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Ancient Colonnade: Definition & Overview

Instructor: Christopher Muscato

Chris has a master's degree in history and teaches at the University of Northern Colorado.

Explore the definition, composition, and history of the ancient colonnade and test your understanding about classical architecture and the ancient world.

A Little from Colonnade...

There is something very inspiring about colonnades. They just look important. We see them on libraries, government buildings, universities, and other places of high significance.

Colonnade
Colonnade

An ancient colonnade refers to an architectural feature from ancient Greece or Rome of a long row of columns. The combined innovations, designs, and engineering feats of these two cultures is called classical architecture, and forms the basis of Euro-American architectural styles.

Features of a Colonnade

A colonnade is a series of columns joined by the same entablature. A column is a vertical support to carry the weight of the ceiling. A column is divided into three sections from bottom to top: the base, the shaft, and the capital. The entablature is the structure that lays horizontally on top of the capitals of the columns. The entablature also consists of three parts. The architrave is the layer of stones directly above the capitals, the frieze is the often decorated strip above that, and the cornice is the protruding strip on top that supports the triangular roof piece called the pediment. Together, the columns and entablature form a post and lintel, a system of structural support that disperses weight horizontally and compresses it through the columns. Ancient builders used this to create open spaces that allowed more people and natural light to pass through, as opposed to a solid wall.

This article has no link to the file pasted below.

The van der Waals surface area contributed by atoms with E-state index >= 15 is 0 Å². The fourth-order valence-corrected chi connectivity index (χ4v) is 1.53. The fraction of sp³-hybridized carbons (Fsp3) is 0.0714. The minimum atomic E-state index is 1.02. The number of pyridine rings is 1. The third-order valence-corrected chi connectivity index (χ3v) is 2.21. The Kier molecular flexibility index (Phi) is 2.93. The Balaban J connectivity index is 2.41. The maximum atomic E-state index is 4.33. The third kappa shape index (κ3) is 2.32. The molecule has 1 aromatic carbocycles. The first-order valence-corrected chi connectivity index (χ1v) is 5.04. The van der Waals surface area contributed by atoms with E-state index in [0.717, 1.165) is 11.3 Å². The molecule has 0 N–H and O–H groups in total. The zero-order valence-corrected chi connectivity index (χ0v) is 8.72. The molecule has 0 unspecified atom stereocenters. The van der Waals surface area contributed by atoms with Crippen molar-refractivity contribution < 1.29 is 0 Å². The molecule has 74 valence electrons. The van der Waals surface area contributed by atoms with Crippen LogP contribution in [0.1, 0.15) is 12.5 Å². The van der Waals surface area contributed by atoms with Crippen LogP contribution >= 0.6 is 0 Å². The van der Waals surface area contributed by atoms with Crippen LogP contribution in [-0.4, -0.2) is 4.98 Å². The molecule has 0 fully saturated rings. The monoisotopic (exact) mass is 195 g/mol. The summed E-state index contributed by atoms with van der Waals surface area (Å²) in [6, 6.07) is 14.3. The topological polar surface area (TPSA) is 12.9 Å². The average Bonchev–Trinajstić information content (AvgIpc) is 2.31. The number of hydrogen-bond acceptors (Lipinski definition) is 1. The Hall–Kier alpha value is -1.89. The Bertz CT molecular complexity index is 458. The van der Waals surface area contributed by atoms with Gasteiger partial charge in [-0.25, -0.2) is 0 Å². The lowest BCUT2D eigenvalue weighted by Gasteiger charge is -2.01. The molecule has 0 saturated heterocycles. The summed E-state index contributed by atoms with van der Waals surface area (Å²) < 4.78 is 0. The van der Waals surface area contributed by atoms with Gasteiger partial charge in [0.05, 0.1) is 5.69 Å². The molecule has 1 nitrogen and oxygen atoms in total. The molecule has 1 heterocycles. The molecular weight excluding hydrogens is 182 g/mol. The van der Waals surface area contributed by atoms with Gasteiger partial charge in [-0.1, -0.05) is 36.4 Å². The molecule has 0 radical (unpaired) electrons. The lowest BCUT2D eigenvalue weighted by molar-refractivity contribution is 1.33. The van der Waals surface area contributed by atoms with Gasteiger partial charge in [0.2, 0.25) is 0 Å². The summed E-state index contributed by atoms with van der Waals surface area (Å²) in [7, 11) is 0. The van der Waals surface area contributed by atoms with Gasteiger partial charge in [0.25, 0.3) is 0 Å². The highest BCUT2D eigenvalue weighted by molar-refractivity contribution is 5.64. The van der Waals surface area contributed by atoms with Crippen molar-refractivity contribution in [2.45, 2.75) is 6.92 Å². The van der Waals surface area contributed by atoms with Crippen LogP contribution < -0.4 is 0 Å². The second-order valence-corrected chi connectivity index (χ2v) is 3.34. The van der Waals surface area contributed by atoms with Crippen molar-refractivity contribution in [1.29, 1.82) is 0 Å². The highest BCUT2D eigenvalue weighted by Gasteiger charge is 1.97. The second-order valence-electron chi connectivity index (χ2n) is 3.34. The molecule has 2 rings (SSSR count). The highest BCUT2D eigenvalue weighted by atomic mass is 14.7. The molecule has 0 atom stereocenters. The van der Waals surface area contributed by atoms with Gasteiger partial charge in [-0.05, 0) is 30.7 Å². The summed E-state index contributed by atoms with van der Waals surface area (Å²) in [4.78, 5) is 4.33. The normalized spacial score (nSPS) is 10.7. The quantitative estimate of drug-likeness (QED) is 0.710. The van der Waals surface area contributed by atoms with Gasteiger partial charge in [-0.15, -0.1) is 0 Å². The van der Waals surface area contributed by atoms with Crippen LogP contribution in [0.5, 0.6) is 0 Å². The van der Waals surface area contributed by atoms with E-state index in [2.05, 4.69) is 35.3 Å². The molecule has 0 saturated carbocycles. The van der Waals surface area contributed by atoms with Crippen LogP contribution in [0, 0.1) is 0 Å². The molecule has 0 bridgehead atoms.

Roman temple with colonnade
Roman Temple

Colonnades are defined by their position in a structure. When the colonnade is in front of the main entrance, it is called a portico. A common feature of many classical buildings was multiple rows of colonnades to create a deep portico. When the colonnade encloses an open courtyard, it is called a peristyle.

History and Examples of Colonnades

The colonnade has existed since the origins of classical architecture in ancient Greece, and was probably one of the first designs that allowed ancient builders to switch from wood to stone construction. By using this post and lintel system, the architects were able to use heavier and stronger materials to create larger temples. There are three orders of classical Greek architecture, Doric, Ionic, and Corinthian, each defined by the style of column and entablature. The most famous example of the Greek colonnade is in the Parthenon, a massive temple built in 447 BC by the Athenian Empire that had an exterior colonnade of 46, 34-foot tall, columns.

The Doric style Parthenon with portico colonnade
Parthenon

In ancient Rome, Greek-style columns and colonnades were used to support and decorate temples, palaces, government buildings, and public courtyards. The Romans loved columns, and added their own architectural innovations to make columns stronger supports. The first innovation was concrete. The Greeks used stone, mostly marble, to build temples. The Romans were the first to use concrete as a building material, which is not only cheaper than stone but can be poured into any shape or space. Roman colonnades were occasionally made of concrete, and sometimes included arched colonnades, defined by using arches between columns in the entablature. Arches displaced weight more evenly and made stronger structures, meaning Romans could build even larger structures.

Remains of Roman arched colonnade
Arched colonnade

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